One day at Kottayam, we decided to set off on foot to visit the old temples and churches around my elder brother’s home.  Nikhil was finding it difficult to keep up with me and I asked him whether he was feeling good to walk or should we hire an auto-rickshaw.  He said that he had a heavy breakfast as his grandmother wanted him to put on a few kilos and hence piled up his plate.  He was upset that the granny did not realise that his body structure and metabolism did ensure that he remained thin and it was not that he did not eat enough and he added that granny being a school teacher, who is well read and well-traveled should realise these facts.  “You could have always refused her and could have left the meal half eaten”, I said.  “Your mother is too powerful and I can never say ‘no’ to her.  Look at your eldest brother who is four years elder to you and your elder brother, the city’s public prosecutor, they never said ‘no’ to her and instantly obeyed all what she said.  When she was in Canada with us, you never said ‘no’ to her.  How do you expect a little boy like me stand up to her and ever say a word” said Nikhil.

 I then realised that this trip was worth more than a thousand times its cost. The value of knowing one’s roots is often incalculable.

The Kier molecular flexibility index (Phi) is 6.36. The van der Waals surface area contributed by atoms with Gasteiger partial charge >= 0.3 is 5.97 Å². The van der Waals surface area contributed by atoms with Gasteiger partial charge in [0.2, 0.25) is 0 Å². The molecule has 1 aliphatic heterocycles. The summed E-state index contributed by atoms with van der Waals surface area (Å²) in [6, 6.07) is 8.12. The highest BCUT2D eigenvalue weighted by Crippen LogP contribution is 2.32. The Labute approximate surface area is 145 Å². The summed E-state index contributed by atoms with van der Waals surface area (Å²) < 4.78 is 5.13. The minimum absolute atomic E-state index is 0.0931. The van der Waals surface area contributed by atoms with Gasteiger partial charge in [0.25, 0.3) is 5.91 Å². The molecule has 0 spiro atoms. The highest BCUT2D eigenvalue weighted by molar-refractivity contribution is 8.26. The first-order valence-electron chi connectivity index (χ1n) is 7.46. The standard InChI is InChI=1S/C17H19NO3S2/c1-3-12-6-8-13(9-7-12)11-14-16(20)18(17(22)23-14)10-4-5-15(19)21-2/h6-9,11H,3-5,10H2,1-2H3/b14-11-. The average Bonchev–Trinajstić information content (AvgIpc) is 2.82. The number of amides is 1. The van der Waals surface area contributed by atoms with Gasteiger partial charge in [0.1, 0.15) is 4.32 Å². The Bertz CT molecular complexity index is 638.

Whom Will You Marry?

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(Illustration by Thomas Graham)

During lunch, on his return from classes while in Grade 12, our son Nikhil asked me “Why did you marry Mom?  You never dated her, you did not go to school with her, you did not know her from before.  Your parents selected her, you saw and spoke to her for five minutes and agreed to marry her.  What prompted you to take that decision?”

I said to him that once my parents selected her, they must have seen something good in her and her family.  Her parents and siblings were well educated and she was in her third year of Pharmacy graduation.  Her academic record till then was outstanding, from her high school days until her graduation.  Further, during her high school days, she was the Kerala State champion in 400 meters run.

Now Nikhil wanted to know how it made any difference to me  or to my family.  I explained to him that  by virtue of me  serving as a Major in the Indian Army then, I needed a partner who could cope up with the pressures of being an ‘Army Wife’.  Marina was doing her Pharmacy Graduation at Gulburga in Karnataka State (about 600 km from her home) and hence she had to be independent and ought to have travelled a lot on her own.  She had to be intelligent and hardworking, else she would not have done so well in her Pharmacy course.  Further, she ought to have been physically fit, else she would not have won those laurels in athletics.   She being bit adventurous (I realised after marriage that she was much more adventurous – Please Click Here to read about her adventures), would be an ideal life partner  for me.

Now he wanted to know as to whether it has had any effect on the children.  I explained to him that both of us being physically fit and intelligent, the God has blessed us with two kids, intelligent, smart and physically fit.  The kids have no physical deformities like flat foot, knock knees, bow legs, etc, which has enabled them to do well in sports, music and dance.